The movement attracted sympathies of many prominent members of the ruling elite of Russia and got nicknamed "the party of power". Our Home Is Russia has tens of thousands activists. The list of its leaders is a gallery of big shots of federal and regional levels. Sponsors of Our Home Is Russia include PromRadTechBank, AvtoVAZ, and Gazprom.
Our Home Is Russia won 10.13% of the party list vote and 12.22% of the Duma seats in December, 1995, to produce the second largest Duma faction. Viktor Chernomyrdin said he is "satisfied" with the election results, characterizing his bloc's worse than expected showing as neither a success nor a failure. "The Communist Party has existed for 97 years and won only 20%. Our Home Is Russia has worked only four months and we were able to win 10%," he told Russian TV on 18 December.
President Clinton expressed his support of Chernomyrdin as potential successor to Yeltsin.
However, Chernomyrdin himself has struck a pessimistic note in his public appearances. The decision in 1993 to elect the State Duma for only two years was a "most serious error," he told Argumenty i fakty, adding that "one can work with this Duma. The deputies have begun to understand what is what." Speaking on Radio Rossii on 12 December, 1995, Chernomyrdin claimed to have "faith in the reason of the calm, normal person," but his appeal to voters was quite defensive. The prime minister promised that the conflict in Chechnya will not be "endless," the army's "difficult situation" will not be "eternal," people will not be left without salaries, and soldiers will not be poorly fed and clothed. Similarly, he admitted that the economic policies "of the last decade" had not always benefited rural areas but pledged to continue agricultural reform without imposing such policies "by force."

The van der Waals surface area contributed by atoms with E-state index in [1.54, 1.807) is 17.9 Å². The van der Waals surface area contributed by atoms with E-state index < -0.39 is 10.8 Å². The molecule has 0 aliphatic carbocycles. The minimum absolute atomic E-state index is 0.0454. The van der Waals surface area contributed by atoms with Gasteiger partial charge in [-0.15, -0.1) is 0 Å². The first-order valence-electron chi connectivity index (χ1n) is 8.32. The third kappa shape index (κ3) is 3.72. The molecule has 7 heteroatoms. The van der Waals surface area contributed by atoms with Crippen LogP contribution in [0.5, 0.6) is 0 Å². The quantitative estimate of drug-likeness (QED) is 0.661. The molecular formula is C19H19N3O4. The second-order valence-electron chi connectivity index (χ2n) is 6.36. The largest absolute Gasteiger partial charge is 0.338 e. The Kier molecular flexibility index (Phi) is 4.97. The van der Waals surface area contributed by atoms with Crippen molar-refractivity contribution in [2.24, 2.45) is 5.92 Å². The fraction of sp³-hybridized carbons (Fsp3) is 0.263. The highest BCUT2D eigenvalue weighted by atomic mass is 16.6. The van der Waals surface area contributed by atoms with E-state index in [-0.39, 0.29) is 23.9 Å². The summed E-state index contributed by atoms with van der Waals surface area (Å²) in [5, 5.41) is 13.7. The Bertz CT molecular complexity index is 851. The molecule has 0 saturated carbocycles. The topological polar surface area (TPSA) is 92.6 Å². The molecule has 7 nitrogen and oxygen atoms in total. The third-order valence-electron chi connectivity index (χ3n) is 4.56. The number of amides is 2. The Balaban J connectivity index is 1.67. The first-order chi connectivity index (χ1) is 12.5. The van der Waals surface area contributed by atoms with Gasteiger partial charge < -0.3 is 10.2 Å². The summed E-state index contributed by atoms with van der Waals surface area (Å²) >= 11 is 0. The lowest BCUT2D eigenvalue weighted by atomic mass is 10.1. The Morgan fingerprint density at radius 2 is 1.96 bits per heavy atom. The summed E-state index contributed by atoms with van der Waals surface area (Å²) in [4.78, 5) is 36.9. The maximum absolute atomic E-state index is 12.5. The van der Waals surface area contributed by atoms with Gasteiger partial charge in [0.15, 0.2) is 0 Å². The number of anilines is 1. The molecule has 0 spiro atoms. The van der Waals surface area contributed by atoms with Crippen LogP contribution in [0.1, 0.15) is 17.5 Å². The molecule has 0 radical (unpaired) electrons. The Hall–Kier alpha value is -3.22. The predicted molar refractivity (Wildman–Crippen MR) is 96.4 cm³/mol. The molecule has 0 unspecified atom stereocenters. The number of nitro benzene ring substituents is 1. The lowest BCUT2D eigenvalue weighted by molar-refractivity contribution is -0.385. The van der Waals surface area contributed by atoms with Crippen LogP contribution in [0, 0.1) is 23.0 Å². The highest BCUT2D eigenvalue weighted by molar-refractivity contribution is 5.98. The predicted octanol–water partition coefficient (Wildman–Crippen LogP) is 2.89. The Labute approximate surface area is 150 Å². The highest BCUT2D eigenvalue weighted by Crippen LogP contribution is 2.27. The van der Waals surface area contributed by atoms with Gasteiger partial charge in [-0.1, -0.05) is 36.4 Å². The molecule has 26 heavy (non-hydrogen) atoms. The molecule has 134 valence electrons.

On October 5, 1995, Viktor Chernomyrdin announced, "I have never planned, and I am not planning to run for president next year". This announcement took place prior to Yeltsin's second heart attack in 1995, but Chernomyrdin repeated it in December, in his interview given to Argumenty i fakty. The parliamentary leader of Our Home Is Russia, Sergei Beliayev, announced on January 29, 1996, that the bloc, created initially to support Chernomyrdin, would now devote itself to electing Yeltsin. Chernomyrdin called "unacceptable" the formation of groups to support his candidacy for the presidency, saying he knew nothing about them, ITAR-TASS reported on January 31. Groups have appeared in St. Petersburg and Orenburg.
On February 8, 1996, at a meeting of the Council of Our Home is Russia, Chernomyrdin officially announced that he will not run for president in 1996. He expressed his strong support of Yeltsin's candidacy. He emphasized that he will help President Yeltsin in organization of a vigorous electoral campaign. Yeltsin officially announced his candidacy on February 15, in Yekaterinburg.
Chernomyrdin said on March 24 his centrist political bloc would try to create a broad coalition of parties to support President Boris Yeltsin's bid for re-election. Chernomyrdin's pledge confirmed his Our Home is Russia movement would back Yeltsin in the June 16 election. "To sum up why Our Home is Russia is for Yeltsin, I can say only one thing -- because we are for reforms, for the constitution of Russia, for peace in Chechnya, for a normal life in Russia," Chernomyrdin told Itar-Tass news agency.